Theorem 3.2 The total number of partitions into at most parts where the largest part is odd, every odd from 3 up to the largest part appears exactly once and each even part appears an even number of times is equal to.

Table 2 has, as an illustration, a few partitions as described in this theorem.

For identities 20, 28, 44, 66, 67, 80 and 81 we are going to list, for each one of them, the two variable function, the functional equation, the recurrence relation for the family of polynomials associated to it, the formula for this family and the corresponding theorem that it is possible to get with the combinatorial interpretation at A table to illustrate the result for small values of is also given.

4. The Results from Equation (20)

The two variable function:

(26)

Table 2. Partitions as in Theorem 3.2.

The functional equation:

The recurrence relation:

(27)

An explicit formula for this family:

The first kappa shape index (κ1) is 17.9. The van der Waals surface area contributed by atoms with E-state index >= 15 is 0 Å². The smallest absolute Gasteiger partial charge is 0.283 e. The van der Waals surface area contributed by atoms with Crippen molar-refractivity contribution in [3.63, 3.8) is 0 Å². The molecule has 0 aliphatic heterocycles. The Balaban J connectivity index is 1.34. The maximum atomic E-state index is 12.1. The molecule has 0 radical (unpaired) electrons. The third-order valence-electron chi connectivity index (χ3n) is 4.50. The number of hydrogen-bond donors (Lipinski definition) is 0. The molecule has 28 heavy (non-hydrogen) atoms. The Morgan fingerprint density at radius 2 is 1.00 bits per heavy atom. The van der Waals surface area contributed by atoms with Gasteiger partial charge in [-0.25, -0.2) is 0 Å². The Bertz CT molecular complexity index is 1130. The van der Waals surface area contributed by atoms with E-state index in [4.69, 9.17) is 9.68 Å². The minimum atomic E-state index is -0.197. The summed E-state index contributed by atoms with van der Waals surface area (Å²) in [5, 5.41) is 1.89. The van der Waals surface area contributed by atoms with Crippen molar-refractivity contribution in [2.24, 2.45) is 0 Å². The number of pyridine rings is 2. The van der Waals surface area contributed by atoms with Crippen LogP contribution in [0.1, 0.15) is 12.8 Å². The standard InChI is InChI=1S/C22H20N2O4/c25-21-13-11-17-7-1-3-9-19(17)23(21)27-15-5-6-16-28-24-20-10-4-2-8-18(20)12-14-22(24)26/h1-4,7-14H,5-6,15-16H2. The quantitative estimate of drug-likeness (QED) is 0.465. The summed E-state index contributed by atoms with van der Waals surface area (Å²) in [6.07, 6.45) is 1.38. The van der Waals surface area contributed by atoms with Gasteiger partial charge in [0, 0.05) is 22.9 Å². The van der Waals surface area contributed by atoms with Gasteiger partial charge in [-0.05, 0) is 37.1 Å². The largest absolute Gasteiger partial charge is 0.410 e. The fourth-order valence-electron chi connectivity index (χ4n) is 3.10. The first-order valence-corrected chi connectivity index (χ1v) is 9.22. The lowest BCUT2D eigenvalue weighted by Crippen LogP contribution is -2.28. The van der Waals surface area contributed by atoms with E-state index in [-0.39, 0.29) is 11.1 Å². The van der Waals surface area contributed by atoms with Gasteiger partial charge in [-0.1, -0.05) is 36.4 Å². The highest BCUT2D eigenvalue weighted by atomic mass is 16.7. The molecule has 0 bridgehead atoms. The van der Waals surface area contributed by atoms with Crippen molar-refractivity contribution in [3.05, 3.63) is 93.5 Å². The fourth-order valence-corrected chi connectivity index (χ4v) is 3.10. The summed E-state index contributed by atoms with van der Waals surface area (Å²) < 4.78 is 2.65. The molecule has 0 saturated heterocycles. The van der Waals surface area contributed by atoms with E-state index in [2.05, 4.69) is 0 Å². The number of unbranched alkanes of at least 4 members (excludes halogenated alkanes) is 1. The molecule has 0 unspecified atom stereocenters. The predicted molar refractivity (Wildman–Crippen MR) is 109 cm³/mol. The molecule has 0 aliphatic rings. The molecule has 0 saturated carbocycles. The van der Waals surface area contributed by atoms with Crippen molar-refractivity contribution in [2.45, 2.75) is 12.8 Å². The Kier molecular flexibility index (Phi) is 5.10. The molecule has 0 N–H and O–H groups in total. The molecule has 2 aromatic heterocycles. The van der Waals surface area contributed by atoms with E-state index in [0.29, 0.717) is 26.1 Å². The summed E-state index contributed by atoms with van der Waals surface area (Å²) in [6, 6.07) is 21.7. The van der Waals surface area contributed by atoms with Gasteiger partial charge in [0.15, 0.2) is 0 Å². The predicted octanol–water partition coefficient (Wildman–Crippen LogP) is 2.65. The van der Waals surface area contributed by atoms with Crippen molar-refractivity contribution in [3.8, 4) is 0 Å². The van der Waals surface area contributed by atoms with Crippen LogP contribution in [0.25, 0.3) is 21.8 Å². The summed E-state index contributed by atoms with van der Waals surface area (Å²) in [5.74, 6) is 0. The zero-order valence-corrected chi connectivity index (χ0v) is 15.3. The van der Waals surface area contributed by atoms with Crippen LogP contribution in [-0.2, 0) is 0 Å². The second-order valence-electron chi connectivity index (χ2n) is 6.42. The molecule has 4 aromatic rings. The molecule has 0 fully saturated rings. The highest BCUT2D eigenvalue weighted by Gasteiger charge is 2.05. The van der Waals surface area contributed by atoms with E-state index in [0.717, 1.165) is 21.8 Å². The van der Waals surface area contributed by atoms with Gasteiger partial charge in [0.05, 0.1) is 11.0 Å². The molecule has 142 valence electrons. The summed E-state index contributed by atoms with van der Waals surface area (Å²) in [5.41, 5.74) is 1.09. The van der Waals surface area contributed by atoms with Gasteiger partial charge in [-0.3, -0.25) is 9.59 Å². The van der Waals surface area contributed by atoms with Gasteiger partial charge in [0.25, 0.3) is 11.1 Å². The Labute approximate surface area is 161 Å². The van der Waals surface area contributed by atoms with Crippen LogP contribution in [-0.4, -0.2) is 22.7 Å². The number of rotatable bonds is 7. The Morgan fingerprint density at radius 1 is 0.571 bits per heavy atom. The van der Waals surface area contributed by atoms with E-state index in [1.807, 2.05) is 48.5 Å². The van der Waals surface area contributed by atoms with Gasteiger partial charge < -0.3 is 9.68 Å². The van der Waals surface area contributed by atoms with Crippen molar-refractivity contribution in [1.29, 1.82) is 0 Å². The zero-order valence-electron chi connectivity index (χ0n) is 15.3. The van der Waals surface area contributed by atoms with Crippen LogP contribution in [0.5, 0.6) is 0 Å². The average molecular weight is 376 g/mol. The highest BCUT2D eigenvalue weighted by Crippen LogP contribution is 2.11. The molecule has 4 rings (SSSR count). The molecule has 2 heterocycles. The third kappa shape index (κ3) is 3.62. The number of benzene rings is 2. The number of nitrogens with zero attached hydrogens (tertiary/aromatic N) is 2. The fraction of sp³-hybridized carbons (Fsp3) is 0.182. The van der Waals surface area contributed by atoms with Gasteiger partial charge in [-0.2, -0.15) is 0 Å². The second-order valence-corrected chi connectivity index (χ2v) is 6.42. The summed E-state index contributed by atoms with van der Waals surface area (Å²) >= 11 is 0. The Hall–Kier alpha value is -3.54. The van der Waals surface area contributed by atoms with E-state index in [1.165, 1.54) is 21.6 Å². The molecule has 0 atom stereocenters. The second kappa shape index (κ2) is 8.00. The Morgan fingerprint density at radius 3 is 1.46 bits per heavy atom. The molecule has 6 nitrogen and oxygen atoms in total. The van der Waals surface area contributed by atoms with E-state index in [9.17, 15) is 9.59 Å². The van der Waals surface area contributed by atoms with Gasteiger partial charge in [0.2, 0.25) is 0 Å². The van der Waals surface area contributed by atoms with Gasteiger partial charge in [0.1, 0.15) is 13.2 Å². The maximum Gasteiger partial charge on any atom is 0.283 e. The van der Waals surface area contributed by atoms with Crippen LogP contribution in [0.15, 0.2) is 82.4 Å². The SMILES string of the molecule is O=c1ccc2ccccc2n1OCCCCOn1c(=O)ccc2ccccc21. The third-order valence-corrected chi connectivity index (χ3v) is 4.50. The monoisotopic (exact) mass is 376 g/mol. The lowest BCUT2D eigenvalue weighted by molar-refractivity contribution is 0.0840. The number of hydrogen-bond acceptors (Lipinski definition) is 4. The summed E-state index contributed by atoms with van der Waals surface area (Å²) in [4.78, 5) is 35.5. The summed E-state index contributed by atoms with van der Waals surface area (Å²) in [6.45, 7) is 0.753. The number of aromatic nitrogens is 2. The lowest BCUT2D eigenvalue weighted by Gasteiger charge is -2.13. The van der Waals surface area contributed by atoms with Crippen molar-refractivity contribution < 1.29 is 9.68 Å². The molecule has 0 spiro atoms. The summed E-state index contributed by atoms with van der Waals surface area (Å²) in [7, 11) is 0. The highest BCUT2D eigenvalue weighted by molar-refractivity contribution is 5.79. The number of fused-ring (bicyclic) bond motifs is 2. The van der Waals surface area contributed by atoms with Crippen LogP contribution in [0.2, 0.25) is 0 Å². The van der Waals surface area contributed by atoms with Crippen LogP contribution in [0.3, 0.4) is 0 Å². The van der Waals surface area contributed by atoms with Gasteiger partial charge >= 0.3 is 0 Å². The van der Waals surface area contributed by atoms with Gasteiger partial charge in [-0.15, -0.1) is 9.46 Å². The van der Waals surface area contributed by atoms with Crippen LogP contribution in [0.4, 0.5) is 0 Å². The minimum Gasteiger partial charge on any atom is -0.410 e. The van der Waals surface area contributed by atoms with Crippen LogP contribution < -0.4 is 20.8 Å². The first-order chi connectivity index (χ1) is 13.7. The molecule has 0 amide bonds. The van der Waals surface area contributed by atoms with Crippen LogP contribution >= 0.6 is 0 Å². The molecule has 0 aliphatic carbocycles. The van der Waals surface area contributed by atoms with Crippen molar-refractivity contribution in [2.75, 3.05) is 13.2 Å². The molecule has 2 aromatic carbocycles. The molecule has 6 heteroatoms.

(28)

Here we will see a number of the form as as we have done for Equation (2).

Theorem 4.1 The total number of partitions into at most parts where every odd from one up to the largest appears exactly once, every even appears an even number of times and the largest even is at most one plus the largest odd is equal to.

Table 3 has, as an illustration, a few partitions as described in this theorem.

5. The Results from Equation (28)

The two variable function:

(29)

Table 3. Partitions as in Theorem 4.1.

The functional equation:

The recurrence relation:

(30)

An explicit formula for this family:

(31)

Before stating the corresponding theorem we need a definition.